The field of computer animation continues to provide a variety of technologies to bring virtual characters to life, to support the creation of animated movies, and to enable stunning visual effects in life action films. Yet, there remain a couple of grand challenges for research, which to the present day remain largely unsolved. Such challenges include effective in-betweening in classical 2D animation, the search for more expressive looks in 3D animation, art directable physical animation, or uncanny valley effects in facial animation. More recently, we can also observe a trend towards the synthesis of real 3D animatable objects with controllable mechanical and physical properties. In this talk, I will walk you through some of the grand challenges in computer animation and I will highlight some examples of how we are approaching them at both Disney Research and ETH Zurich.
Markus Gross is a professor of Computer Science at ETH Zurich, founder and head of the Computer Graphics Laboratory and the director of Disney Research Zurich. He has worked in graphics and related topics for more than 20 years. His research interests include physical animation, image generation and display, geometric modeling, and video processing. He has published more than 300 scientific papers and he holds many patents on graphics and visualization technologies. Gross serves on the scientific advisory boards of various international research organizations. He is a fellow of the EUROGRAPHICS Association and a member of the German Academy of Science Leopoldina as well as of the Berlin-Branderburg Academy of Sciences. He received the SWISS ICT Champions Award in the category People in 2011.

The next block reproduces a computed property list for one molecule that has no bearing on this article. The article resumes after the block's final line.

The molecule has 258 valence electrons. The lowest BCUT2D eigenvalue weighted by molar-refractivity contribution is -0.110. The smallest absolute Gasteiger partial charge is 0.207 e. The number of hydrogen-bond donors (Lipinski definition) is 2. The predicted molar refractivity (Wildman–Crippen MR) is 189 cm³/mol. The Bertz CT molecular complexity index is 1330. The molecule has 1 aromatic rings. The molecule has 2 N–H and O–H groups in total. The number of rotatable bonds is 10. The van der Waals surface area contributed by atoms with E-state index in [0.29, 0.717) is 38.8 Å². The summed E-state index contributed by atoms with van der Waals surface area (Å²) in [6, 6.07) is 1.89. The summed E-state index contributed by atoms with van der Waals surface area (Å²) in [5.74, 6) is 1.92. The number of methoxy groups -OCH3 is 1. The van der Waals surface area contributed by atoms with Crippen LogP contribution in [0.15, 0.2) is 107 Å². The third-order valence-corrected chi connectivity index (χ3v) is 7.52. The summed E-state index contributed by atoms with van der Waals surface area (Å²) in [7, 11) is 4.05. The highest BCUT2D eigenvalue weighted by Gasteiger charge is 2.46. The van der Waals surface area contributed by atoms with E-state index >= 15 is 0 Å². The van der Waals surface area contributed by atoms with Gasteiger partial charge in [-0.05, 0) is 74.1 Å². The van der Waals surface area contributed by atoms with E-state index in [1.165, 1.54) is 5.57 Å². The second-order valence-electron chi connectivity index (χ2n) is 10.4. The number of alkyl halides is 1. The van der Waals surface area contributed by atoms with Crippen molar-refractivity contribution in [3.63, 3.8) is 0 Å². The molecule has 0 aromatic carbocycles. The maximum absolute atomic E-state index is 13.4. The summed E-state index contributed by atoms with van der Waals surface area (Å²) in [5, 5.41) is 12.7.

NVIDIA Best Paper Award
This year, NVIDIA is sponsoring the best paper award. The NVIDIA Best Paper Award will be provided to the paper that obtains the best score during the review process and attracts most attention at the conference. The award winner will be choosing either a Quadro 6000 or a "Cardhu" development kit for the Tegra3 mobile processor as the prize. The runner-up award is sponsored by Intel. An SSD will be provided to the winner as a prize.
Below are the results of the awards along with papers receiving honourable mentions. These papers will be invited to have extended versions appear in a TVCG Special Section.
Multiphase flow of immiscible fluids on unstructured moving meshes|
Marek Krzysztof Misztal (Technical University of Denmark), Kenny Erleben (University of Copenhagen, Denmark), Adam Bargteil (University of Utah), Jens Fursund (Alexandra Institute, Denmark), Brian Bunch Christensen (Alexandra Institute, Denmark), Andreas Baerentzen (Technical University of Denmark), Robert Bridson (University of British Columbia)
|Best paper runner-up: Efficient Simulation of Example-Based Materials Christian Schuhmacher (Disney Research Zurich / ETH Zurich), Bernhard Thomaszewski (Disney Research Zurich), Stelian Coros (Disney Research Zurich), Sebastian Martin (Disney Research Zurich), Robert Sumner (Disney Research Zurich), Markus Gross (Disney Research Zurich and ETH Zurich)|
|Honorable mentions: Physically Plausible Simulation for Character Animation Sergey Levine (Stanford University), Jovan Popovic (Adobe) Mass-Conserving Eulerian Liquid Simulation Nuttapong Chentanez (NVIDIA PhysX Research), Matthias Mueller (NVIDIA PhysX Research) Tiling Motion Patches Manmyung Kim (Seoul National University), Youngseok Hwang (Seoul National University), Kyunglyul Hyun (Seoul National University), Jehee Lee (Seoul National University) Efficient Collision Detection for Brittle Fracture Loeiz Glondu (INRIA Bunraku, IRISA), Sara C. Schvartzman (URJC Madrid), Maud Marchal (INRIA, INSA Rennes), Georges Dumont (ENS Cachan / IRISA Bunraku), Miguel A. Otaduy (URJC Madrid)|
|Best Posters: Data-Driven Full Body Action Recognition J. Baumann, S. Eichert, R. Wessel, B. Krüger, A. Weber (Fraunhofer FKIE, Bonn University) Deformation-Aware Voronoi Fracture S. C. Schvartzman, M. A. Otaduy (URJC)|